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Notes from IACA, Part One: Siemens, a model worth replicating

Image courtesy of SiemensI recently had the pleasure of teaching in the International Anti-Corruption Academy’s Masters Program. It’s a teacher’s dream: 30 students from all around the world, with a keen interest in corruption prevention, and several years of practical experience. 

These students hailed from 20 different countries of wildly diverse geographic origin and degrees of development: Germany, Switzerland, the U.S., Australia, Brazil, India, Singapore, Malaysia, El Salvador, Bahrain, Uganda, Sierra Leone, just to name a few. The viewpoints and accents flying around that room were dizzying, in the most stimulating of ways.

And we discussed the extraordinary historical moment that this program represents. Our parents and grandparents were not having these conversations, and for so many reasons: many governments would have prohibited it; airline travel was a privilege of the elite; and most fundamentally, we would not yet have come to share the fundamental conviction that corruption is something we really can change.

Still, many of these students could not have financed their way to Vienna but for one very good idea: the Siemens Integrity Initiative

As a term of its settlement with the World Bank, Siemens set aside over $100 million to fund anti-corruption initiatives around the world. Part of that money is now used to provide scholarships to qualified and deserving anti-corruption professionals to participate in IACA’s programs. These capable students deepen their understanding of corruption issues, get to study with the world’s thought leaders (they just finished working with Robert Klitgaard, Michael Johnston, and Nikos Passos), and just as importantly from a teacher’s perspective, contribute their unique perspectives on anti-corruption theory and practice for the benefit of us all.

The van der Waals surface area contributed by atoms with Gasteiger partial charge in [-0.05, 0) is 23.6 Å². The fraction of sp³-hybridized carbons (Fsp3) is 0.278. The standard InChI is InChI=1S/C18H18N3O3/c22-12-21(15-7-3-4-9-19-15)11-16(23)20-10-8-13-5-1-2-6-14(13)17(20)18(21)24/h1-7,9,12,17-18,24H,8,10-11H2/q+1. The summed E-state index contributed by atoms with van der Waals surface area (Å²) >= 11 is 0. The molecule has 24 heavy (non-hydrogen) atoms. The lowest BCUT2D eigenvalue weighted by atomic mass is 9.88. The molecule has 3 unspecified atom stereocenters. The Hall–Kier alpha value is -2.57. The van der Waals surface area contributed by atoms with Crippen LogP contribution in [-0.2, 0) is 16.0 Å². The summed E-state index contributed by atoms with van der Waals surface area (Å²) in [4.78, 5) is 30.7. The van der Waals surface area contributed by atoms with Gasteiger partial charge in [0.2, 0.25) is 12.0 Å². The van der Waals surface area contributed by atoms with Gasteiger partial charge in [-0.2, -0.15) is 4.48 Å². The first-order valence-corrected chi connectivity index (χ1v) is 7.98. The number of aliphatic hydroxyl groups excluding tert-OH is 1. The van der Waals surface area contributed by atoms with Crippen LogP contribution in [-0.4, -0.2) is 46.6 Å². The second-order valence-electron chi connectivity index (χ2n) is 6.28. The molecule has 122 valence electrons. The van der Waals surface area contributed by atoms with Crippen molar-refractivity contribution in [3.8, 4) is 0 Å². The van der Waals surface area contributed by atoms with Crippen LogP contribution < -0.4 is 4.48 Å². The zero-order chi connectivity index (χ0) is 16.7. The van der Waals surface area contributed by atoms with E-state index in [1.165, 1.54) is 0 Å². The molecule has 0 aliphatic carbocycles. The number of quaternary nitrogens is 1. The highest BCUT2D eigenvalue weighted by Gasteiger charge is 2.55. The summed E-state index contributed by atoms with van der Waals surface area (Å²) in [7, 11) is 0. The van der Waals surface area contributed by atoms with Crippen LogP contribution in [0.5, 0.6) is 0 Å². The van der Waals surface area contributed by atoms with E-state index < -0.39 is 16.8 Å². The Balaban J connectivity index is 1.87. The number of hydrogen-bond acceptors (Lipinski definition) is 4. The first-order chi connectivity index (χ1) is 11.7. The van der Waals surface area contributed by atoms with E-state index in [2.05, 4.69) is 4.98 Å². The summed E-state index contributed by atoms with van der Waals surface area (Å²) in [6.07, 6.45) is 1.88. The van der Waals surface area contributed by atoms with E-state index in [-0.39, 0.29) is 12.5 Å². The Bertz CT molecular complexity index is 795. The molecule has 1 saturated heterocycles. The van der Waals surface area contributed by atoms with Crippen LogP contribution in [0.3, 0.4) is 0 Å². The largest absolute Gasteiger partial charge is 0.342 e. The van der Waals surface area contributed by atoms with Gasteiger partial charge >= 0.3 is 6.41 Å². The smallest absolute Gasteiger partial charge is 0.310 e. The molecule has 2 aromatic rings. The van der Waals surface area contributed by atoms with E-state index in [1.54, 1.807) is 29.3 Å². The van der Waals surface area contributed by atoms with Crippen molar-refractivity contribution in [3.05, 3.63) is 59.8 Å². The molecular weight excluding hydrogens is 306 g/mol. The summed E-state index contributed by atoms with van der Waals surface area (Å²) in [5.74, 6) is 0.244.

Anti-bribery settlements are famously hefty. There’s a lot of money there. Imagine — just imagine — if we replicated the Siemens model. Imagine if we took a small portion of that settlement money to fund anti-corruption initiatives in those countries where bribery most often occurs, and where the people suffer the most.

Would that not advance the cause? Wouldn’t everyone come out looking, and feeling, better?

But what would we do with the money? I asked the students this question. Their answers?  Next post.


Andy Spalding is a Senior Editor of the FCPA Blog and Assistant Professor at the University of Richmond School of Law.

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  1. Wonderful! How exciting! Thanks for this report!

  2. Dear Andy Spalding,

    Thank you for post on the Siemens Integrity Initiative.

    More information about our Collective Action activities and the Siemens Integrity Initiative (status of projects, application process, eligibility criteria, etc.) can be found at and in our annual reports, which can be downloaded on our website.

    With best regards
    Sabine Zindera,
    Siemens AG, Collective Action Team